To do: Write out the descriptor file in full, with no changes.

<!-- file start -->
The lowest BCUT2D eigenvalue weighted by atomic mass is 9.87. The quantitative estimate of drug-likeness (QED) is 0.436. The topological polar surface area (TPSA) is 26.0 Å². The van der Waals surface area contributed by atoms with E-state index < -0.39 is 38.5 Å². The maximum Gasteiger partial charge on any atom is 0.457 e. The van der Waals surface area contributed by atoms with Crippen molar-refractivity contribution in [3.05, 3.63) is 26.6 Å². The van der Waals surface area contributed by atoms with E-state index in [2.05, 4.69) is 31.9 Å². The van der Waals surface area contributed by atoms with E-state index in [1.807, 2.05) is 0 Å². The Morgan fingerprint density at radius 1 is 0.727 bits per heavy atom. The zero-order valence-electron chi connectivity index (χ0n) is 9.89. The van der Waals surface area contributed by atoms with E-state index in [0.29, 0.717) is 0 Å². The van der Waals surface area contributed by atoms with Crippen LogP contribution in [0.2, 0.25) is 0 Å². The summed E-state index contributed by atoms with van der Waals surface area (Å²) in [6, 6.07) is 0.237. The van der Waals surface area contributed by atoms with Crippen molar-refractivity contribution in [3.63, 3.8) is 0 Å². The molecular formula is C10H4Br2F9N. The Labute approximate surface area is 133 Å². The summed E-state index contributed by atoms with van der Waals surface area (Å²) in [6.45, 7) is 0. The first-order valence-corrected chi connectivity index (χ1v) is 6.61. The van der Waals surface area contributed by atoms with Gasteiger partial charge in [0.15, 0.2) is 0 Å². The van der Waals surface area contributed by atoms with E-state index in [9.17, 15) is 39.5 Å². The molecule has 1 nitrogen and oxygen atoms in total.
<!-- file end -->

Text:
The lowest BCUT2D eigenvalue weighted by atomic mass is 9.87. The quantitative estimate of drug-likeness (QED) is 0.436. The topological polar surface area (TPSA) is 26.0 Å². The van der Waals surface area contributed by atoms with E-state index < -0.39 is 38.5 Å². The maximum Gasteiger partial charge on any atom is 0.457 e. The van der Waals surface area contributed by atoms with Crippen molar-refractivity contribution in [3.05, 3.63) is 26.6 Å². The van der Waals surface area contributed by atoms with E-state index in [2.05, 4.69) is 31.9 Å². The van der Waals surface area contributed by atoms with E-state index in [1.807, 2.05) is 0 Å². The Morgan fingerprint density at radius 1 is 0.727 bits per heavy atom. The zero-order valence-electron chi connectivity index (χ0n) is 9.89. The van der Waals surface area contributed by atoms with E-state index in [0.29, 0.717) is 0 Å². The van der Waals surface area contributed by atoms with Crippen LogP contribution in [0.2, 0.25) is 0 Å². The summed E-state index contributed by atoms with van der Waals surface area (Å²) in [6, 6.07) is 0.237. The van der Waals surface area contributed by atoms with Crippen molar-refractivity contribution in [3.63, 3.8) is 0 Å². The molecular formula is C10H4Br2F9N. The Labute approximate surface area is 133 Å². The summed E-state index contributed by atoms with van der Waals surface area (Å²) in [6.45, 7) is 0. The first-order valence-corrected chi connectivity index (χ1v) is 6.61. The van der Waals surface area contributed by atoms with Gasteiger partial charge in [0.15, 0.2) is 0 Å². The van der Waals surface area contributed by atoms with E-state index in [9.17, 15) is 39.5 Å². The molecule has 1 nitrogen and oxygen atoms in total.